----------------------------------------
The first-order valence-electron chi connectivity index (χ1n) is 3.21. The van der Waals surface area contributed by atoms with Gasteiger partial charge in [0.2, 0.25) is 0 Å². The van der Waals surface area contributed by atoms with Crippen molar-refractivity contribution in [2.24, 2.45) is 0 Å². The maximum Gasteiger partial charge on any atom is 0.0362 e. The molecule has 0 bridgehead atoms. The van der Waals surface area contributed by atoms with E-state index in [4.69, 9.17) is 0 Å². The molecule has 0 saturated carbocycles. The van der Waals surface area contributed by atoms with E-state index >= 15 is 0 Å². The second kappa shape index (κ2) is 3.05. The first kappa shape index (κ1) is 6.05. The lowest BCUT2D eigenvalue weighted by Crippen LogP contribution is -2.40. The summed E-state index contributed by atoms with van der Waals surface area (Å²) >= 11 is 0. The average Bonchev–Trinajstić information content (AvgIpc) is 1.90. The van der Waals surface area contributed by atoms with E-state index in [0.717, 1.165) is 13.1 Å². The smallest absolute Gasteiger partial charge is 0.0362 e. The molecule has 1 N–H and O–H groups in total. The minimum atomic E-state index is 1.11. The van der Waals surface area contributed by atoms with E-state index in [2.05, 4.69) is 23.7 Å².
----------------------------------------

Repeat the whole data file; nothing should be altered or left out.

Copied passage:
The first-order valence-electron chi connectivity index (χ1n) is 3.21. The van der Waals surface area contributed by atoms with Gasteiger partial charge in [0.2, 0.25) is 0 Å². The van der Waals surface area contributed by atoms with Crippen molar-refractivity contribution in [2.24, 2.45) is 0 Å². The maximum Gasteiger partial charge on any atom is 0.0362 e. The molecule has 0 bridgehead atoms. The van der Waals surface area contributed by atoms with E-state index in [4.69, 9.17) is 0 Å². The molecule has 0 saturated carbocycles. The van der Waals surface area contributed by atoms with E-state index >= 15 is 0 Å². The second kappa shape index (κ2) is 3.05. The first kappa shape index (κ1) is 6.05. The lowest BCUT2D eigenvalue weighted by Crippen LogP contribution is -2.40. The summed E-state index contributed by atoms with van der Waals surface area (Å²) >= 11 is 0. The average Bonchev–Trinajstić information content (AvgIpc) is 1.90. The van der Waals surface area contributed by atoms with E-state index in [0.717, 1.165) is 13.1 Å². The smallest absolute Gasteiger partial charge is 0.0362 e. The molecule has 1 N–H and O–H groups in total. The minimum atomic E-state index is 1.11. The van der Waals surface area contributed by atoms with E-state index in [2.05, 4.69) is 23.7 Å².